However, as this blog is ostensibly about sharing authentic and uncrowded experiences in Europe, I must, at last, get to my point. If the urge to eat barbeque overtakes you, even in London, you can do something about it. Homesick Carolinians and others head to either the Arkansas Café in Spitalfield Market or Bodeans Smokehouse with three locations in Soho, Fulham Broadway and Clapham.
If you are homesick for atmosphere, head for the Arkansas Café where Bubba, the proprietor, is straight out of Forest Gump. You can have a nice conversation about things. On the edge of Spitalfields market, the people watching is big fun. If the BBQ were better, it would be perfect.
If its really fine pulled pork you are after, head for Bodeans BBQ. Although the owners claim to be inspired by what they learned in Kansas City (good God, what does that have to do with BBQ?) however they do it, these guys know how to cook pig. Skip the bread for the sandwich and the cornbread, both of which are rubbish and ignore the “faux” Americana décor. I won’t say anything against the TVs perpetually tuned to sports channels because that is pretty authentic. What I will say is that the pulled pork and vinegary North Carolina sauce is superb.
And a final word of caution, don’t get suckered into the Big Easy on the Kings Road if you’re looking for authentic food or atmosphere or any of the supposedly “Tex-Mex” places around town. They may make a mean margarita but they don’t know the first thing about BBQ.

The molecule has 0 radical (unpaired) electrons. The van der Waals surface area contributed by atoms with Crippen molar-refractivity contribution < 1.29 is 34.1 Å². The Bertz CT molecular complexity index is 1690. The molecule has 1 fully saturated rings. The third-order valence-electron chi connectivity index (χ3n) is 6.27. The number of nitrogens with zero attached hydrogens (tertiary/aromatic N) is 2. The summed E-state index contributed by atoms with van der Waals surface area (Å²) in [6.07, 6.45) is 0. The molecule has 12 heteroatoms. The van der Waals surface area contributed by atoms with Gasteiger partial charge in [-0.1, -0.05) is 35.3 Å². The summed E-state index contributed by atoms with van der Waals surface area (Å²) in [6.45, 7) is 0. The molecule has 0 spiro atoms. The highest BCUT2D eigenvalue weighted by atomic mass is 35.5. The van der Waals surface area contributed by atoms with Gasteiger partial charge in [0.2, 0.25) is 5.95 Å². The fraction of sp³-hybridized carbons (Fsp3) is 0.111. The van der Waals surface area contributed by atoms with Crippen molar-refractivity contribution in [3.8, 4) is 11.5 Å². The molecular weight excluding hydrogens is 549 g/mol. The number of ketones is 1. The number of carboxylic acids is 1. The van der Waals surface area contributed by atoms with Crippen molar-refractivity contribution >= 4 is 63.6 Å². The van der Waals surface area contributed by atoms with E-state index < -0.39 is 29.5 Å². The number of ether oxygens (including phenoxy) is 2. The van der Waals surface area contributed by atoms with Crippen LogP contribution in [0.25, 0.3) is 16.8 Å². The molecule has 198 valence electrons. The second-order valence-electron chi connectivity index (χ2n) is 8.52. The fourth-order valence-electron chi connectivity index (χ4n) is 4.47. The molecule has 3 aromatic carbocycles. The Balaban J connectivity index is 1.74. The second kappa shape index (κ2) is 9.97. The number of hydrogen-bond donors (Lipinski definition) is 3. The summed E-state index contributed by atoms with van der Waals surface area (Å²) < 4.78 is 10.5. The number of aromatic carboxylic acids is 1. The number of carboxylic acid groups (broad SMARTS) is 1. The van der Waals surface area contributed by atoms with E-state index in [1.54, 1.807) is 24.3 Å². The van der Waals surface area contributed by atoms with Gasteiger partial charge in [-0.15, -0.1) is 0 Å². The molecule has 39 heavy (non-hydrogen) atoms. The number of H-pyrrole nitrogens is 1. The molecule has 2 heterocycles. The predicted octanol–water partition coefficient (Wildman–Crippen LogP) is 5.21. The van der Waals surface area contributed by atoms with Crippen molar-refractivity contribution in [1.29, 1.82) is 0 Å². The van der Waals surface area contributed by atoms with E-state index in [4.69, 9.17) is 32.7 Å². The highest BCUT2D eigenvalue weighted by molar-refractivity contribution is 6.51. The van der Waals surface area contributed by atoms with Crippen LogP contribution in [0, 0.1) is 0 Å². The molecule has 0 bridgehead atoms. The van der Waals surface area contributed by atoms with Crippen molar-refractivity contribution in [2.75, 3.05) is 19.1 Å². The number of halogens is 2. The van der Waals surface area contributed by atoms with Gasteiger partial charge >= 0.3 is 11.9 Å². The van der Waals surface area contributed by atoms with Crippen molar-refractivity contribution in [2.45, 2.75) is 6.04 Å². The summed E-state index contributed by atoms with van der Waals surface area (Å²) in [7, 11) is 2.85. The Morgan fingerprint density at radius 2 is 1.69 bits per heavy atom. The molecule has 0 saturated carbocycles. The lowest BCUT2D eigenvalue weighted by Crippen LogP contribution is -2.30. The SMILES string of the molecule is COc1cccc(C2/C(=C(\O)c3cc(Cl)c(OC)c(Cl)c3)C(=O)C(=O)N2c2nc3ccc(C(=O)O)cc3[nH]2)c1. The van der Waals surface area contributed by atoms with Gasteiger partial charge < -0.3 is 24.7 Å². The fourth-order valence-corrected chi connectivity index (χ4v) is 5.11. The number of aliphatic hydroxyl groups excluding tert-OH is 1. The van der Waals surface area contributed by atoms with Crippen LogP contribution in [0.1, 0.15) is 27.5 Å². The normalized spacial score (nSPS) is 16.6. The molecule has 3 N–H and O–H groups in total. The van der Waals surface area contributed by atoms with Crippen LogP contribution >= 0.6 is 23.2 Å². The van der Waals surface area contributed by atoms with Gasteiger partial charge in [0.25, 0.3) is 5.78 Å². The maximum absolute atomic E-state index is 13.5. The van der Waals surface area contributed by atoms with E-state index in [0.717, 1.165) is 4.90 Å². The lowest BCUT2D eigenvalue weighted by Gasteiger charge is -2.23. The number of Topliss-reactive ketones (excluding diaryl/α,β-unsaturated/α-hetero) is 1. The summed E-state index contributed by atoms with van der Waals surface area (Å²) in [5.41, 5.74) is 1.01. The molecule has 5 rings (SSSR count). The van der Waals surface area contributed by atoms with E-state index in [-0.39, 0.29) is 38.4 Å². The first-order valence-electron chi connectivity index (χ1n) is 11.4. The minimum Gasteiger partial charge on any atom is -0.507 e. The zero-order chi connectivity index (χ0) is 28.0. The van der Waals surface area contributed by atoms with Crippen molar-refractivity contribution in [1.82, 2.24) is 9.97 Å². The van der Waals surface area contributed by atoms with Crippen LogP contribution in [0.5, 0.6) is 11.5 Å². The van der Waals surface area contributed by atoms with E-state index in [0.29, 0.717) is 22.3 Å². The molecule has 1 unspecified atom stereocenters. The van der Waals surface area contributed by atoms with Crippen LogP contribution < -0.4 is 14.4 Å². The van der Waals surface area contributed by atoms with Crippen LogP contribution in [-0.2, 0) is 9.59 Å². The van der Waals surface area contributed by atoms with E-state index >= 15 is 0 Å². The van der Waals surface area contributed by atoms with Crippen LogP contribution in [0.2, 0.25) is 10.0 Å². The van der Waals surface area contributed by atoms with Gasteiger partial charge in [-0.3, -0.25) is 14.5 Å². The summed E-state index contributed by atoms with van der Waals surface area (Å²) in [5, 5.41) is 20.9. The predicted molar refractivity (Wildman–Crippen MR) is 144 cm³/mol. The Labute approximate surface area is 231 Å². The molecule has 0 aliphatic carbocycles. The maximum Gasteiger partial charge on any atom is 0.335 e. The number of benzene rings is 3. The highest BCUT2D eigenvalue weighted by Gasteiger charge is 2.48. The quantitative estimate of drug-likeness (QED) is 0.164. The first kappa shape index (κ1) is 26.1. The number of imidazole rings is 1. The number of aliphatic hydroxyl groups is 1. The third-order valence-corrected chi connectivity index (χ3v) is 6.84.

So come on Jean Stanley Howell from Smithfield, North Carolina, hurry up with that Bar-B-Q. I’m hungry and I do believe my hair is starting to frizz.
On a related note, today marks the 55th anniversary of the wedding of my parents, at the Baptist Church in Smithfield, North Carolina where plenty of barbeque was served to disbelieving Yankees. I'm very grateful for this happy marriage and my long association with the South without which, I suppose, I would just be another Northerner without much to say.
107B Commercial Street
Old Spitalfields Market
Tel: 0207 377 6999
Fax: 0207 377 6990
10 Poland Street
Tel: 0207 287 7575
Fax: 0207 287 4342
169 Clapham High Street
Tel: 0207 622 4248
Fax: 0207 622 3087
4 Broadway Chambers
Tel: 0207 610 0440
Tuesday, May 09, 2006
In a town known for either shockingly awful or shockingly expensive places to stay, it’s not easy to find interesting, good value hotels. Or at least that’s what I hear.